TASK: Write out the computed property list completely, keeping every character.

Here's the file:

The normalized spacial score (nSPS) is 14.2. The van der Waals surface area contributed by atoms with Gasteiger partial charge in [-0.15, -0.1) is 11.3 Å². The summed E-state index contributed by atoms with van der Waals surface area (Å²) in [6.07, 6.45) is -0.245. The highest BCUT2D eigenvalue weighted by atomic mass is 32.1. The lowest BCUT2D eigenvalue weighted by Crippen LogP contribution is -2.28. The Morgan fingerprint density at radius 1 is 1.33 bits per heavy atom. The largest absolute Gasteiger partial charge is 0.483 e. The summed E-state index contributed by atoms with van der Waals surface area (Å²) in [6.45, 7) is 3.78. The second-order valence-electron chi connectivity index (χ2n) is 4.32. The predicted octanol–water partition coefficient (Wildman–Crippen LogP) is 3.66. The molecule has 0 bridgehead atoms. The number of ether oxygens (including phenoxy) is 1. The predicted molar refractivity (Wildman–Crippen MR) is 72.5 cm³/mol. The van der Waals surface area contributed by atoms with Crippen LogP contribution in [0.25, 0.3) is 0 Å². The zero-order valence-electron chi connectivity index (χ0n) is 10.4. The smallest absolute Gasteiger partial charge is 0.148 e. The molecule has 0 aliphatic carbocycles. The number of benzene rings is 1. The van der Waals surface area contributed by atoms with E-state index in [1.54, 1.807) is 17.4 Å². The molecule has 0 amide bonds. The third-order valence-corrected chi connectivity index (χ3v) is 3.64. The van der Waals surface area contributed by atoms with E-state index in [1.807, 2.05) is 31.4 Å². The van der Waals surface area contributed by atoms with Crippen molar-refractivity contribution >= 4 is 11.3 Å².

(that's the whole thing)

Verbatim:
The normalized spacial score (nSPS) is 14.2. The van der Waals surface area contributed by atoms with Gasteiger partial charge in [-0.15, -0.1) is 11.3 Å². The summed E-state index contributed by atoms with van der Waals surface area (Å²) in [6.07, 6.45) is -0.245. The highest BCUT2D eigenvalue weighted by atomic mass is 32.1. The lowest BCUT2D eigenvalue weighted by Crippen LogP contribution is -2.28. The Morgan fingerprint density at radius 1 is 1.33 bits per heavy atom. The largest absolute Gasteiger partial charge is 0.483 e. The summed E-state index contributed by atoms with van der Waals surface area (Å²) in [6.45, 7) is 3.78. The second-order valence-electron chi connectivity index (χ2n) is 4.32. The predicted octanol–water partition coefficient (Wildman–Crippen LogP) is 3.66. The molecule has 0 bridgehead atoms. The number of ether oxygens (including phenoxy) is 1. The predicted molar refractivity (Wildman–Crippen MR) is 72.5 cm³/mol. The van der Waals surface area contributed by atoms with Crippen LogP contribution in [0.25, 0.3) is 0 Å². The zero-order valence-electron chi connectivity index (χ0n) is 10.4. The smallest absolute Gasteiger partial charge is 0.148 e. The molecule has 0 aliphatic carbocycles. The number of benzene rings is 1. The van der Waals surface area contributed by atoms with E-state index in [1.54, 1.807) is 17.4 Å². The molecule has 0 amide bonds. The third-order valence-corrected chi connectivity index (χ3v) is 3.64. The van der Waals surface area contributed by atoms with E-state index in [1.807, 2.05) is 31.4 Å². The van der Waals surface area contributed by atoms with Crippen molar-refractivity contribution >= 4 is 11.3 Å².